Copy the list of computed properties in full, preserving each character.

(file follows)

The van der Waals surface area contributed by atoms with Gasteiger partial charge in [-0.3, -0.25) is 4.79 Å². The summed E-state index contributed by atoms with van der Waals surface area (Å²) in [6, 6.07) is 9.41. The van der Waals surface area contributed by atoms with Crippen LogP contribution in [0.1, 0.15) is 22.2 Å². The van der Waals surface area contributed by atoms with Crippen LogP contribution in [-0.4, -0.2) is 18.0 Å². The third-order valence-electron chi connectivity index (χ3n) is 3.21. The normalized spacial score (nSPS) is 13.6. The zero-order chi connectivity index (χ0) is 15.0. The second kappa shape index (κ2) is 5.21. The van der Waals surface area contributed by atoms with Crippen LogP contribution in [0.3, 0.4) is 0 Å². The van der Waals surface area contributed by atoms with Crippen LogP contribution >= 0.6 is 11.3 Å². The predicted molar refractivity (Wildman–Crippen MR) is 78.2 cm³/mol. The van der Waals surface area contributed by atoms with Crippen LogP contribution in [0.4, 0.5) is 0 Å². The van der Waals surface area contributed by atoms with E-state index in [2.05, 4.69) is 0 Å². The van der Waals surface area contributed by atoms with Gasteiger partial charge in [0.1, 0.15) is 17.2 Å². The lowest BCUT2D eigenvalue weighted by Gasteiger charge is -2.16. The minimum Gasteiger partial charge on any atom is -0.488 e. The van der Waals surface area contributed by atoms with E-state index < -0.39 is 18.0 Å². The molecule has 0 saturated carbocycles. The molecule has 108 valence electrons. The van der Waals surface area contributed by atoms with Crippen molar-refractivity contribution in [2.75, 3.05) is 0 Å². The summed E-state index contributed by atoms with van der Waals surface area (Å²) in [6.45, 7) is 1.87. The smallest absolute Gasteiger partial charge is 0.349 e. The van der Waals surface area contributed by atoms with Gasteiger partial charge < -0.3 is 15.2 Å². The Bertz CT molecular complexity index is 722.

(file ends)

The van der Waals surface area contributed by atoms with Gasteiger partial charge in [-0.3, -0.25) is 4.79 Å². The summed E-state index contributed by atoms with van der Waals surface area (Å²) in [6, 6.07) is 9.41. The van der Waals surface area contributed by atoms with Crippen LogP contribution in [0.1, 0.15) is 22.2 Å². The van der Waals surface area contributed by atoms with Crippen LogP contribution in [-0.4, -0.2) is 18.0 Å². The third-order valence-electron chi connectivity index (χ3n) is 3.21. The normalized spacial score (nSPS) is 13.6. The zero-order chi connectivity index (χ0) is 15.0. The second kappa shape index (κ2) is 5.21. The van der Waals surface area contributed by atoms with Crippen LogP contribution in [0.3, 0.4) is 0 Å². The van der Waals surface area contributed by atoms with Crippen LogP contribution >= 0.6 is 11.3 Å². The predicted molar refractivity (Wildman–Crippen MR) is 78.2 cm³/mol. The van der Waals surface area contributed by atoms with Crippen LogP contribution in [0.4, 0.5) is 0 Å². The van der Waals surface area contributed by atoms with E-state index in [2.05, 4.69) is 0 Å². The van der Waals surface area contributed by atoms with Gasteiger partial charge in [0.1, 0.15) is 17.2 Å². The lowest BCUT2D eigenvalue weighted by Gasteiger charge is -2.16. The minimum Gasteiger partial charge on any atom is -0.488 e. The van der Waals surface area contributed by atoms with E-state index < -0.39 is 18.0 Å². The molecule has 0 saturated carbocycles. The molecule has 108 valence electrons. The van der Waals surface area contributed by atoms with Crippen molar-refractivity contribution in [2.75, 3.05) is 0 Å². The summed E-state index contributed by atoms with van der Waals surface area (Å²) in [6.45, 7) is 1.87. The smallest absolute Gasteiger partial charge is 0.349 e. The van der Waals surface area contributed by atoms with Gasteiger partial charge < -0.3 is 15.2 Å². The Bertz CT molecular complexity index is 722.